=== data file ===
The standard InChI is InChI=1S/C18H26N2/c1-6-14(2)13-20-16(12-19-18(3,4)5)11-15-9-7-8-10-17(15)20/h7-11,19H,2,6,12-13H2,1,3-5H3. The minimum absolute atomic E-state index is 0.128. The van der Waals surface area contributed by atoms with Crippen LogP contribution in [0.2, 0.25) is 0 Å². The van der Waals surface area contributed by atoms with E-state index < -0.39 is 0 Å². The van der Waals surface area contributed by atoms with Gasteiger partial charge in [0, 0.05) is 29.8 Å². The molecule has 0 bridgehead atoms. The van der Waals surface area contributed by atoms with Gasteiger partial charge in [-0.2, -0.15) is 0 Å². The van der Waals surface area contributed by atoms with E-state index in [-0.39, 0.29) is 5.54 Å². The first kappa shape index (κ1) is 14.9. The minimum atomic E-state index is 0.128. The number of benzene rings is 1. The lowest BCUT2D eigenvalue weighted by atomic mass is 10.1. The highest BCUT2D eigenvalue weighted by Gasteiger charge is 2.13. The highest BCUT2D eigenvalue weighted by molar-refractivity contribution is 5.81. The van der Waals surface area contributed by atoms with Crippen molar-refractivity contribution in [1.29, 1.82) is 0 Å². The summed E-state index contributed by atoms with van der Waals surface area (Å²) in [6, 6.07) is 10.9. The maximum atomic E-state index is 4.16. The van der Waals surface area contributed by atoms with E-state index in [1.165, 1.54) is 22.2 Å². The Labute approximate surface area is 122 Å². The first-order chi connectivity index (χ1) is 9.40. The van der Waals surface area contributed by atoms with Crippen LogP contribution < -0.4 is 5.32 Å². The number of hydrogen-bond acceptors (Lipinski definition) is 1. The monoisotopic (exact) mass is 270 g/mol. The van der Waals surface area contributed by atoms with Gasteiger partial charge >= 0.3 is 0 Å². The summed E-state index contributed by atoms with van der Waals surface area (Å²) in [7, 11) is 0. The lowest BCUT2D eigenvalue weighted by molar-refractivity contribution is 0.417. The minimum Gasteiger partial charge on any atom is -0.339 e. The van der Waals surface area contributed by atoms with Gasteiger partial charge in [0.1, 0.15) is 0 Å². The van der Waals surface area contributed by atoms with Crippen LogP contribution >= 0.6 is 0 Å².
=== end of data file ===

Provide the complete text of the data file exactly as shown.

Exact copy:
The standard InChI is InChI=1S/C18H26N2/c1-6-14(2)13-20-16(12-19-18(3,4)5)11-15-9-7-8-10-17(15)20/h7-11,19H,2,6,12-13H2,1,3-5H3. The minimum absolute atomic E-state index is 0.128. The van der Waals surface area contributed by atoms with Crippen LogP contribution in [0.2, 0.25) is 0 Å². The van der Waals surface area contributed by atoms with E-state index < -0.39 is 0 Å². The van der Waals surface area contributed by atoms with Gasteiger partial charge in [0, 0.05) is 29.8 Å². The molecule has 0 bridgehead atoms. The van der Waals surface area contributed by atoms with Gasteiger partial charge in [-0.2, -0.15) is 0 Å². The van der Waals surface area contributed by atoms with E-state index in [-0.39, 0.29) is 5.54 Å². The first kappa shape index (κ1) is 14.9. The minimum atomic E-state index is 0.128. The number of benzene rings is 1. The lowest BCUT2D eigenvalue weighted by atomic mass is 10.1. The highest BCUT2D eigenvalue weighted by Gasteiger charge is 2.13. The highest BCUT2D eigenvalue weighted by molar-refractivity contribution is 5.81. The van der Waals surface area contributed by atoms with Crippen molar-refractivity contribution in [1.29, 1.82) is 0 Å². The summed E-state index contributed by atoms with van der Waals surface area (Å²) in [6, 6.07) is 10.9. The maximum atomic E-state index is 4.16. The van der Waals surface area contributed by atoms with E-state index in [1.165, 1.54) is 22.2 Å². The Labute approximate surface area is 122 Å². The first-order chi connectivity index (χ1) is 9.40. The van der Waals surface area contributed by atoms with Crippen LogP contribution < -0.4 is 5.32 Å². The number of hydrogen-bond acceptors (Lipinski definition) is 1. The monoisotopic (exact) mass is 270 g/mol. The van der Waals surface area contributed by atoms with Gasteiger partial charge >= 0.3 is 0 Å². The summed E-state index contributed by atoms with van der Waals surface area (Å²) in [7, 11) is 0. The lowest BCUT2D eigenvalue weighted by molar-refractivity contribution is 0.417. The minimum Gasteiger partial charge on any atom is -0.339 e. The van der Waals surface area contributed by atoms with Gasteiger partial charge in [0.1, 0.15) is 0 Å². The van der Waals surface area contributed by atoms with Crippen LogP contribution >= 0.6 is 0 Å².